- "Repper and Watson 21 (2012) Solomon 22 (2004) Swarbrick 23 (2013) Stastney 24 (2012) Scott and Doughty 25 (2012) Weingarten 26 (2012) Types In literature there are different types of peer support: – mutual help group – on-line and phone support groups – peer-provided services – operationalization of peer-provided services/programmes – peer partnerships – employability of peer supporters in health services Davidson et al. 2 (2006) Moran et al. 18 (2013) Moran et al. 19 (2012) Solomon 22 (2004) Scott and Doughy 25 (2012) Coniglio et al. 27 (2012) DeAndrea and Anthony 28 (2013) Mancini et al. 29 (2013) Rabenschlag et al. 30 (2012) Walker and Bryant 31 (2013) Objetives The objectives are mainly centred around the concepts of personal recovery, empowerment and advocacy, seeking to improve social functioning in daily life activities, self-esteem and self-efficacy Brown et al. 32 (2008) Chinman et al. 33 (2006) Corrigan et al. 34 (2013) Fukui et al. 35 (2010) Henderson and Kemp 36 (2013) Hodges and Segal 37 (2002) Ostrow and Adams 38 (2012) Target group The studies analyse the severity, stage and type of mental illness to which peer support is most suited: – it is used in people with serious mental illness – it is used in first-episode psychosis, acute crisis or chronic and persistent psychosis – people with mood disorders, psychotic disorders (schizophrenia) and anxiety disorders Corrigan et al. 34 (2013) Burns-Lynch and Salzer 39 (2001) Chinman et al. 40 (2002) Chinman et al. 41 (2001) Finn et al. 42 (2009) Lucock et al. 43 (2007) Pistrang et al. 44 (2008) Shahar et al. 45 (2006) Yip et al. 46 (2004) As to the practices, the theory behind them is the area most explored in literature, and there is some consensus, in particular, as regards their definition and types. However, the models upon which this practice is based are mentioned only in a minority of those same studies 22,32,42,43,54 . "
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ABSTRACT: Background: Peer support is a mutual aid system based on the belief that someone who faced/overcome adversity can provide support, encouragement and guidance to those who experience similar situations. Objective: To conduct a systematic review that describes this concept and characterizes peer supporters, its practice and efficacy. Method: Research on ISI Web of Science, EBSCO Psychology and Behavioral Sciences Collection and Medline databases (from 2001 to December 2013) was conducted using as keywords "mental illness", "mental health", "psychiatric disability", "mental health services", combined with "peer support", "mutual support", "self-help groups", "consumers as providers", "peer-run services", "peer-run programs" and "social support". Results: We found 1,566 articles and the application of both the exclusion (studies with children, teenagers and elderly people; disease in comorbidity; peer support associated to physical illnesses or family members/caregivers) and the inclusion criteria (full text scientific papers, peer support or similar groups directed for schizophrenia, depression, bipolar or psychotic disorders) lead to 165 documents, where 22 were excluded due to repetition and 31 to incomplete text. We analyzed 112 documents, identifying as main peer support categories: characterization, peer supporter, practices and efficacy. Discussion: Despite an increasing interest about this topic, there is no consensus, suggesting realizing more studies.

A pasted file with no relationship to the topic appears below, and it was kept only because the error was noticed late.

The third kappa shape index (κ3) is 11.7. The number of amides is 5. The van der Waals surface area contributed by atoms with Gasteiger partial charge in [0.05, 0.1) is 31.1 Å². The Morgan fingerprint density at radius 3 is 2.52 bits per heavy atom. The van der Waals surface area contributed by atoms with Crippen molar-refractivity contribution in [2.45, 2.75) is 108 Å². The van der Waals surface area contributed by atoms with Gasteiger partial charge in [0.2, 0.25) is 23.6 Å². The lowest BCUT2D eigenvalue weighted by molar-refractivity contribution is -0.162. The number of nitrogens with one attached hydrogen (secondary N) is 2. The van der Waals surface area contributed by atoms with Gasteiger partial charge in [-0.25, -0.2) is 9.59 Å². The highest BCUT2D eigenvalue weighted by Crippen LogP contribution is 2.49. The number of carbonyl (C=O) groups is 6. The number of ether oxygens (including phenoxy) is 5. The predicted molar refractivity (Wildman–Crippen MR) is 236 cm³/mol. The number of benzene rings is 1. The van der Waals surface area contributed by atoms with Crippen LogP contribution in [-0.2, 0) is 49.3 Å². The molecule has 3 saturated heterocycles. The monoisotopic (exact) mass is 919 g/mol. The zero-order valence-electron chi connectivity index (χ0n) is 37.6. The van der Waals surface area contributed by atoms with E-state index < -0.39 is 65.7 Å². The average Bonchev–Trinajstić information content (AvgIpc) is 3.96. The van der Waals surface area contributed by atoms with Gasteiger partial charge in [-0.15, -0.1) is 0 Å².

Revista de Psiquiatria Clínica 03/2014; 41(2):49-55. DOI:10.1590/0101-60830000000009 · 0.52 Impact Factor
Available from: Andy Macgregor
- "However many self-help or self-management interventions are professionally developed resources, which may focus on education and personal responsibility but have the potential to be promote adherence with professional-led views on mental health, rather than encouraging patient-led perspectives. Some approaches, such as the recovery workbook approaches   , draw on partnerships between lay people and professionals to offer selfmanagement strategies. Self-management approaches that have been developed by nonprofessionals, or people with lived experience, also exist, such as peer support . "
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ABSTRACT: The main aim of this research was to assess the relevance and impact of wellness recovery action planning (WRAP) as a tool for self-management and wellness planning by individuals with mental health problems from pre-existing and newly formed groups, where the possibilities for continued mutual support in the development of WRAPs could be explored. Interviews and focus groups were conducted and pre-post recovery outcome measures completed (Recovery Assessment Scale and Warwick Edinburgh Mental Well Being Scale). 21 WRAP group participants took part in the research. The WRAP approach, used in groups and delivered by trained facilitators who could also share their lived experience, was very relevant and appeared to have a positive impact on many of the participants. The impact on participants varied from learning more about recovery and developing improved self-awareness to integrating a WRAP approach into daily life. The apparent positive impact of WRAP delivered in the context of mutual support groups indicates that it should be given serious consideration as a unique and worthwhile option for improving mental health. WRAP groups could make a significant contribution to the range of self-management options that are available for improving mental health and well-being.
The Scientific World Journal 01/2013; 2013:180587. DOI:10.1155/2013/180587 · 1.73 Impact Factor